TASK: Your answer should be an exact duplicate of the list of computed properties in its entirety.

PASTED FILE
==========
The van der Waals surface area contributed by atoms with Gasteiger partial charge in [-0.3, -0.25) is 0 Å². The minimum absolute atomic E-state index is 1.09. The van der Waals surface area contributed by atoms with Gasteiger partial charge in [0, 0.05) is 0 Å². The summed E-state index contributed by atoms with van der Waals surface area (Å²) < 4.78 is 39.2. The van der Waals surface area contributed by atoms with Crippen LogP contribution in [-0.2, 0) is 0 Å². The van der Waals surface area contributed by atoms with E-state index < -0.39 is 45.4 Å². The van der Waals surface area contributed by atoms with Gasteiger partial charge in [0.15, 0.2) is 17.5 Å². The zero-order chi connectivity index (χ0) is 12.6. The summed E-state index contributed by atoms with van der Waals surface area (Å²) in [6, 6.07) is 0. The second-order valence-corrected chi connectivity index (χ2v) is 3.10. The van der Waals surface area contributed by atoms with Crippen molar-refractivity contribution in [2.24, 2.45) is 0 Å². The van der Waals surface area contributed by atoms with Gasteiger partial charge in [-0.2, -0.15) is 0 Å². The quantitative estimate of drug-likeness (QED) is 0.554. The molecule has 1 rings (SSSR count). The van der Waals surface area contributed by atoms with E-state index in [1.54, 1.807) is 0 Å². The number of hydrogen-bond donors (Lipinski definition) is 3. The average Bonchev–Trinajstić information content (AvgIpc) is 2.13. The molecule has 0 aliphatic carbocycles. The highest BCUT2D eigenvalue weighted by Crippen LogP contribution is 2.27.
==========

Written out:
The van der Waals surface area contributed by atoms with Gasteiger partial charge in [-0.3, -0.25) is 0 Å². The minimum absolute atomic E-state index is 1.09. The van der Waals surface area contributed by atoms with Gasteiger partial charge in [0, 0.05) is 0 Å². The summed E-state index contributed by atoms with van der Waals surface area (Å²) < 4.78 is 39.2. The van der Waals surface area contributed by atoms with Crippen LogP contribution in [-0.2, 0) is 0 Å². The van der Waals surface area contributed by atoms with E-state index < -0.39 is 45.4 Å². The van der Waals surface area contributed by atoms with Gasteiger partial charge in [0.15, 0.2) is 17.5 Å². The zero-order chi connectivity index (χ0) is 12.6. The summed E-state index contributed by atoms with van der Waals surface area (Å²) in [6, 6.07) is 0. The second-order valence-corrected chi connectivity index (χ2v) is 3.10. The van der Waals surface area contributed by atoms with Crippen molar-refractivity contribution in [2.24, 2.45) is 0 Å². The van der Waals surface area contributed by atoms with Gasteiger partial charge in [-0.2, -0.15) is 0 Å². The quantitative estimate of drug-likeness (QED) is 0.554. The molecule has 1 rings (SSSR count). The van der Waals surface area contributed by atoms with E-state index in [1.54, 1.807) is 0 Å². The number of hydrogen-bond donors (Lipinski definition) is 3. The average Bonchev–Trinajstić information content (AvgIpc) is 2.13. The molecule has 0 aliphatic carbocycles. The highest BCUT2D eigenvalue weighted by Crippen LogP contribution is 2.27.